Learn which plants thrive in your Hardiness Zone with our new interactive map!

Care of Hydrangea Trees

By Ann Wolters ; Updated September 21, 2017

The hydrangea tree, also known as the peegee, panicle or grandiflora hydrangea, originates from Japan. Its scientific name is Hydrangea paniculata. The hydrangea tree may reach heights of 20 feet, bearing white flowers that fade to pink in late summer. Flowers, which develop on the new wood each year, grow into large conical flower clusters that may become so heavy they cause their stems to droop.

Select a location for your hydrangea where it will get morning sun and afternoon shade. Hydrangeas tend to bloom best with three to four hours of direct sun daily, according to the University of Georgia, but hydrangea trees will tolerate full sun better than other hydrangea varieties.

Amend the soil where you wish to plant your hydrangea. Prepare the bed by tilling an area 6 to 8 inches deep and about 3 feet in diameter. Work in compost or aged manure as well as a slow-release fertilizer. Dig a hole twice the size of the pot the hydrangea is currently in.

Remove the hydrangea from its pot. If it has tightly bound roots wrapped around the outside, cut into the roots in three or four places so you can break them up a bit and encourage them to grow outward.

Spread the roots out somewhat as you place the plant in the hole with the top of the root ball about at soil level.

Fill in and firm the soil around the plant slightly. Water the hydrangea until water pools around the base.

Mulch around the hydrangea with about 2 to 3 inches of mulch, but keep the mulch from touching the hydrangea stem.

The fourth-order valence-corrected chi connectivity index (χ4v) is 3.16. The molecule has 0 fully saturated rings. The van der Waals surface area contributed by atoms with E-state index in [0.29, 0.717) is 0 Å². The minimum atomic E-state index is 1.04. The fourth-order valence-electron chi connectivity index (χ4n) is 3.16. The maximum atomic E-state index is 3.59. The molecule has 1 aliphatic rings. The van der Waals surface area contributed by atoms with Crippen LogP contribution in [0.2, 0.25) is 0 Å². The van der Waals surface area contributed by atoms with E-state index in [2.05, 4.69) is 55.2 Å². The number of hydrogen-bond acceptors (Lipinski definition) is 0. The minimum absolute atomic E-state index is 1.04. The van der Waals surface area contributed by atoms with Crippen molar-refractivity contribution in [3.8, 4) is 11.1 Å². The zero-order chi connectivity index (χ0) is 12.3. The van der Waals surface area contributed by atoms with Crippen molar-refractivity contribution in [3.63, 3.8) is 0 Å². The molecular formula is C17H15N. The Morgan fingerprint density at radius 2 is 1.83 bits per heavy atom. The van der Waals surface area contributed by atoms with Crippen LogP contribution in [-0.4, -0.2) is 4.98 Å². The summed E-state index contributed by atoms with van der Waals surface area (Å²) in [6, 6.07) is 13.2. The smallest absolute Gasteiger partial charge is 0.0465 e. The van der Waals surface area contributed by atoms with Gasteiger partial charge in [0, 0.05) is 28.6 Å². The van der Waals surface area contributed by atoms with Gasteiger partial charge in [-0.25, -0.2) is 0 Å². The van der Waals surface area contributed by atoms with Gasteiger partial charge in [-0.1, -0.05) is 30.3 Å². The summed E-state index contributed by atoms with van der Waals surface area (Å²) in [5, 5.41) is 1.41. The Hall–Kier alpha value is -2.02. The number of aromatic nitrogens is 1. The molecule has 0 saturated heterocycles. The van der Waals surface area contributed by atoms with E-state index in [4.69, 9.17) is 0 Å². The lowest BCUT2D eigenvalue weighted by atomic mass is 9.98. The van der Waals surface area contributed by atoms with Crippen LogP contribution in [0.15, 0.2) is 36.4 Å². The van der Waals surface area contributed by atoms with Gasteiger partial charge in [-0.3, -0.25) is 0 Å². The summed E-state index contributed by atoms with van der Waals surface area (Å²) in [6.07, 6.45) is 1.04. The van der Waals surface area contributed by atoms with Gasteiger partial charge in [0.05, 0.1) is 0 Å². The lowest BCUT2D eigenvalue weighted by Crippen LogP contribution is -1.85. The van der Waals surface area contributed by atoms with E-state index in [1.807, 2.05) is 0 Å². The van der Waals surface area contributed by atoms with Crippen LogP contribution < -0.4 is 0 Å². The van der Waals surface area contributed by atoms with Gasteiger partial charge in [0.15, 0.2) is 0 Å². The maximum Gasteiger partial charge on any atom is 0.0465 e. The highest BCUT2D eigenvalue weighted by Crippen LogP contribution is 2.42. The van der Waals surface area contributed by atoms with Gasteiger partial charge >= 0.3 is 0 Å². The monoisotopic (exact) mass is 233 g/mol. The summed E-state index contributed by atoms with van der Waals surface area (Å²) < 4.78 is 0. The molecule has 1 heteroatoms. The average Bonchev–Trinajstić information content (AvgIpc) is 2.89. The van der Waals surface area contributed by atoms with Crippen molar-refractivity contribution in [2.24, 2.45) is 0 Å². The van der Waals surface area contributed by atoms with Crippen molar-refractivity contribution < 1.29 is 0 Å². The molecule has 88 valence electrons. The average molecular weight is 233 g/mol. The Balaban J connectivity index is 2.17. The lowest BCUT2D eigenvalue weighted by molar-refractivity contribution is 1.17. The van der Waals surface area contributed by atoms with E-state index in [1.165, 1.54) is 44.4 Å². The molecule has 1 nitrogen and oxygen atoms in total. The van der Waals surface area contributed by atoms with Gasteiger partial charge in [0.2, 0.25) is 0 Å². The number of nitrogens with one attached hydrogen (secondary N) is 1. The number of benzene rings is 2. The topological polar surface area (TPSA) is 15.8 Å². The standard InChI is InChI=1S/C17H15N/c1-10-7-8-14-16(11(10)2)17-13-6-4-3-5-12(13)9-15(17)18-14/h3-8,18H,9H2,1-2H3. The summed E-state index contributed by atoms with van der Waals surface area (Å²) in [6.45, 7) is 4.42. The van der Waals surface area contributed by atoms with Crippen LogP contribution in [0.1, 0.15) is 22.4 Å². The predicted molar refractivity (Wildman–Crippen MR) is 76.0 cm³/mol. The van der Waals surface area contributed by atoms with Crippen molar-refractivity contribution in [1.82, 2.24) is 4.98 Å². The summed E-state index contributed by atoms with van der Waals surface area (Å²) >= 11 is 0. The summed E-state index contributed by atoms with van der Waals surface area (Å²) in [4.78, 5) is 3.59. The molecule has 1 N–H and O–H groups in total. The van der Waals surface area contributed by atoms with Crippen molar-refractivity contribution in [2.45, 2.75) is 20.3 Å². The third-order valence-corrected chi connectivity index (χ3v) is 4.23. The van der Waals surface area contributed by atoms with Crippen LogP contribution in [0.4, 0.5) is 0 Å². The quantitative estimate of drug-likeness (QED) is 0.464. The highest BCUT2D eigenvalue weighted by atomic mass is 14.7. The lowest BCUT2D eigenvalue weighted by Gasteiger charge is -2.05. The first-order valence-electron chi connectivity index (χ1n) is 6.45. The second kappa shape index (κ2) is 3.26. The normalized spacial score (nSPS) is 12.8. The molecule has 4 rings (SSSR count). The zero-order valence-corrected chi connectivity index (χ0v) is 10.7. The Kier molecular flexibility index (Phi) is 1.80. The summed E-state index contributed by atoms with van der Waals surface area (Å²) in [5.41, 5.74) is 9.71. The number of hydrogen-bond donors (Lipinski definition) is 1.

Water the hydrangea regularly during the first growing season. Water once to twice weekly with a good soaking. Determine when it is time to water by checking soil moisture about 4 inches below the surface. If it is moist, delay watering until it is dry at that depth.

Apply a time-release fertilizer around the hydrangea tree each March according to package directions.

Prune your hydrangea tree depending upon your preferences. For larger blooms on a smaller plant, the University of Georgia recommends cutting the tree back substantially in early March, leaving just two buds at the base of each stem. For a larger tree with many smaller blooms, allow the plant to grow un-pruned.


Things You Will Need

  • Spade
  • Compost
  • Slow-release fertilizer
  • Pruning shears
  • Mulch

About the Author


Ann Wolters has been a writer, consultant and writing coach since 2008. Her work has appeared in "The Saint Paul Almanac" and in magazines such as "Inventing Tomorrow" and "Frontiers." She earned a Master of Arts in English as a second language from the University of Minnesota.